The Windows tablet stuff only needs enough

    • That's why you need an SSD, not just embedded "flash". Perhaps eMMC 5.1 flash will be good enough.
      Also why a machine with a hard drive is not that bad : it writes only slightly slower than it reads, and can write a single sector. A great SSD can be 100 times better than a HDD, but the worst HDD doesn't crumble down like slow, ill managed flash does.

  • by darkain ( 749283 ) on Friday May 08, 2015 @10:20PM (#49651549) Homepage

    According to Passmark, this chip is clocked at 1.2GHz with a "Turbo" speed of 2.9GHz. In other words, it can do very short bursts at nearly 2.5x the clock speed, then have to scale back down to normal because of the heat it would generate. So while this thing looks awesome in synthetic benchmarks, how would it seriously handle in a sustained computing environment?

    • by Anonymous Coward

      It's not meant for that. Short bursts of computing power are useful for many tasks such as rendering a webpage, converting an image and so, reducing latency and making the system feel snappier.

    • Re:Turbo (Score:4, Interesting)

      by pushing-robot ( 1037830 ) on Friday May 08, 2015 @10:45PM (#49651639)

      Benchmarks are a more 'sustained' CPU load than typical home/office use. If anything, I think these would feel faster than the tests imply. Not everyone spends their day compiling code or applying Photoshop filters. (What's wrong with them?)

    • What tablet is used in a sustained computing environment? This about portability and battery life, not rendering models or transcoding video.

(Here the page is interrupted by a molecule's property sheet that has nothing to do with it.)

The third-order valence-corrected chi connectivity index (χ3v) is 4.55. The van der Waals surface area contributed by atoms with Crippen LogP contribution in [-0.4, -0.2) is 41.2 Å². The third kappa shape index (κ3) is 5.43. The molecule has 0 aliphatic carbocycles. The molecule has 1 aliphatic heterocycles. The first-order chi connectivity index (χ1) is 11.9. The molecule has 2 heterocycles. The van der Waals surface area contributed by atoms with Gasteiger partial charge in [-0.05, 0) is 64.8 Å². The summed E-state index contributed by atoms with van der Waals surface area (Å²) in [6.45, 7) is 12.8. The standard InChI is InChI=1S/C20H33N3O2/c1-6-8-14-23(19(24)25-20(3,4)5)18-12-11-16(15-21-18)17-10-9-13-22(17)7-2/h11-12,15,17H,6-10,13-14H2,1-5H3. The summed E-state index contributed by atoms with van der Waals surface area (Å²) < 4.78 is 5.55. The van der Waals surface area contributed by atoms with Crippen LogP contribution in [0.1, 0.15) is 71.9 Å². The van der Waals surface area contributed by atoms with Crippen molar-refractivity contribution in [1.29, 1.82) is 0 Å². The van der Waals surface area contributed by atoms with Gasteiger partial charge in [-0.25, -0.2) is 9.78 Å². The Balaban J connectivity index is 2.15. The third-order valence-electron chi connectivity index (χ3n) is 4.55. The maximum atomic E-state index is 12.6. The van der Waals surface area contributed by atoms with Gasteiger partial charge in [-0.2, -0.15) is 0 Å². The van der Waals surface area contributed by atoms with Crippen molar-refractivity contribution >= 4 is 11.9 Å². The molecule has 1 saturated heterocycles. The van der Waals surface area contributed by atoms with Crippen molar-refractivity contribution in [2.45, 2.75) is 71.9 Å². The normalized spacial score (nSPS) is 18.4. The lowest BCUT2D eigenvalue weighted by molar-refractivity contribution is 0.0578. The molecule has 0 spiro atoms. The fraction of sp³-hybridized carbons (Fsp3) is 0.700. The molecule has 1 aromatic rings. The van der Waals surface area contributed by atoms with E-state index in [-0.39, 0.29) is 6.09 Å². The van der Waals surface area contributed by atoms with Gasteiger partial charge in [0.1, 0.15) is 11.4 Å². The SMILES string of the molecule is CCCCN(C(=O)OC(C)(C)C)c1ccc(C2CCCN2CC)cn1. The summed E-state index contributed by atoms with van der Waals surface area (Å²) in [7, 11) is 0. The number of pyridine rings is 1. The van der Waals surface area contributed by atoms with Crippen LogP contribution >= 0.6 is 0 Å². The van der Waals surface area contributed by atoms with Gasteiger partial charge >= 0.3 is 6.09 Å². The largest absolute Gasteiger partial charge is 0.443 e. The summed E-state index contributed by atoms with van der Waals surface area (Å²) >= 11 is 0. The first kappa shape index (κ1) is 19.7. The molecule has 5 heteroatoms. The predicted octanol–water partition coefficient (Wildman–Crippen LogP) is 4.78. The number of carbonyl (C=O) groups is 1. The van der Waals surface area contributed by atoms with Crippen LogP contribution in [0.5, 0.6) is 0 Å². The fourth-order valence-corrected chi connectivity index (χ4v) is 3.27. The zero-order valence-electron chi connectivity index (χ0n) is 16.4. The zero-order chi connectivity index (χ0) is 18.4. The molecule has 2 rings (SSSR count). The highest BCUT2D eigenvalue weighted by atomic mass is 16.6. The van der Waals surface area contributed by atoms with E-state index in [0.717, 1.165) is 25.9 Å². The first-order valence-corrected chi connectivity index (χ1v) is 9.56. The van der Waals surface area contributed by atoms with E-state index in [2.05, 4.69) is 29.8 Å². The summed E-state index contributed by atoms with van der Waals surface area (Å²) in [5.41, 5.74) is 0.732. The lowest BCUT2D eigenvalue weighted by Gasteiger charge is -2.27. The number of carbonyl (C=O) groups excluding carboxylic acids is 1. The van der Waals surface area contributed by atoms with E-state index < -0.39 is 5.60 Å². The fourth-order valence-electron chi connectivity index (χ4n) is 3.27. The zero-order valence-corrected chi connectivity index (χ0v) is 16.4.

• What tablet is used in a sustained computing environment? This about portability and battery life, not rendering models or transcoding video.

        The first time you have to play a HD video whose codec isn't supported by the GPU and its drivers, you'll know.

  • by Trax3001BBS ( 2368736 ) on Saturday May 09, 2015 @02:42AM (#49652243) Homepage Journal

    Any smaller you have a large phone, larger a laptop, but this ASUS could change my mind; looks nice. If only it weren't a windows OS.

  • by Narishma ( 822073 ) on Saturday May 09, 2015 @05:38AM (#49652561)

    It may be competitive with an i5 (whatever that means) but only short bursty workloads because if it's anything like the other Core M processors out in the wild, it will start heavily throttling after a couple of minutes.

  • by jbeaupre ( 752124 ) on Saturday May 09, 2015 @09:12AM (#49652985)

    I bought an after market lithium battery and now my laptop lasts for days, weeks, even months between charges. The extra weight is a tradeoff. When people see it, they ask "What the hell is that!" But that's normal when you are cutting edge.
    http://www.teslamotors.com/pow... [teslamotors.com]